By Svea Herbst-Bayliss - Analysis
BOSTON (Reuters) - American asset managers woke up to a reordered world on Friday after BlackRock and Barclays Global Investors inked a blockbuster deal that may prompt many of them to consider mergers of their own.
BlackRock, already the largest publicly traded U.S. money manager with $1.3 trillion in assets, will pay $13.5 billion for BGI’s $1.5 trillion in assets.
The deal puts a huge distance between the new company and its closest rivals, State Street Corp with $1.4 trillion, and privately held Fidelity Investments with $1.25 trillion.
“Fidelity is no longer the industry’s 800-pound gorilla. We now have a new 16,000-pound gorilla,” said Geoff Bobroff, president of Bobroff Consulting, a mutual fund advisory firm.
For the industry’s biggest players, including Bank of New York Mellon and Vanguard, the move could hasten talk about how best to compete with the new BlackRock Global Investors in products like index funds and exchange traded funds where scale matters, industry analysts who follow the group closely said.
Analysts have long expected a fresh wave of mergers among fund managers after many were badly battered by last year’s financial crisis that cost them billions in lost assets and forced thousands of job cuts.
“There are a lot of managers interested in acquiring something and building out the investment areas they don’t have,” said Robert Lee, analyst at Keefe, Bruyette & Woods.
Bank of New York Mellon was also interested in BGI, and because the company is flush with cash, some analysts speculate it may be next to announce a deal. “I wouldn’t be surprised if they do something big relatively soon,” said Michael Herbst, mutual fund analyst at Morningstar Inc.
Several analysts said a likely target may be Bank of America’s Boston-based Columbia Management unit, which is for sale to help shore up its parent’s financial strength and offers potentially attractive money market funds.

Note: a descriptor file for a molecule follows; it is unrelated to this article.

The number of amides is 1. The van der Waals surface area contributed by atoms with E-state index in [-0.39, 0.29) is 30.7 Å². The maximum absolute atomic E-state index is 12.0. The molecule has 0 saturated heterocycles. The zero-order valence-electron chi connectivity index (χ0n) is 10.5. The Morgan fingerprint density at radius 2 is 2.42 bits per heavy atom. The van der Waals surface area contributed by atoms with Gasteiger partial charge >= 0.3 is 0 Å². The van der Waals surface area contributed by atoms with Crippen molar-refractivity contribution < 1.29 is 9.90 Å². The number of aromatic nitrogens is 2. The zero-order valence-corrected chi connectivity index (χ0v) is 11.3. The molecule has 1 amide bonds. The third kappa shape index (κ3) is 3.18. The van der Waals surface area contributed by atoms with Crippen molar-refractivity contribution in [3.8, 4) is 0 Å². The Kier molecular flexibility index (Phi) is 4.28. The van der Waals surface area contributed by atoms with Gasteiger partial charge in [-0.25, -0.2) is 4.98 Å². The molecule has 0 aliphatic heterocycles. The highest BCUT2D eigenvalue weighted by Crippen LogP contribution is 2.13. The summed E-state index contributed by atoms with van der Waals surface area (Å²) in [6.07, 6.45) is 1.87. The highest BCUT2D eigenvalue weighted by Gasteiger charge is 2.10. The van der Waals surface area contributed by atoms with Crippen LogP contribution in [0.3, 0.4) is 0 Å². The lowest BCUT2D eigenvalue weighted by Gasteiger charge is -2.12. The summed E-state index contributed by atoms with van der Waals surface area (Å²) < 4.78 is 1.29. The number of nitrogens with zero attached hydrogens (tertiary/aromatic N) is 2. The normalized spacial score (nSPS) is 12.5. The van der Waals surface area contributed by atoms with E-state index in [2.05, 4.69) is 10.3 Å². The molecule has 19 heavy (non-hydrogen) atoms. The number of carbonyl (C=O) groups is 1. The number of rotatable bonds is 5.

Even Fidelity may become more interested in offering more exchange traded funds, the hugely popular portfolios that trade like stock, analysts said.
And the BlackRock deal may revive long-simmering speculation that State Street’s investment unit State Street Global Advisors, also a strong player in index funds, may be better off separated from its parent, which offers custody and accounting services.
State Street does not comment on rumors and its chief executive officer Ron Logue has previously said that a part of State Street’s recipe for success lies in being able to cross sell products to various clients.
With roughly 8,700 mutual funds offered by about 650 fund firms, analysts agree there will be a significant downsizing.
“Players like Putnam Investments and Janus Capital will probably have to do something because they are subscale,” Bobroff said.
However, BlackRock’s high price for BGI might prompt some players to hold out for bigger prices that analysts say are not entirely justified after the financial crisis cost firms billions in assets.
“The thing that will most likely stimulate another wave of mergers is another downdraft in the market,” Bobroff said.
At the same time, analysts said that smaller, well-run players, like T Rowe Price, will still be able to attract assets by posting strong returns.
“Bigger doesn’t always lead to better returns,” Morningstar’s Herbst said.
Reporting by Svea Herbst-Bayliss; Editing by Gary Hill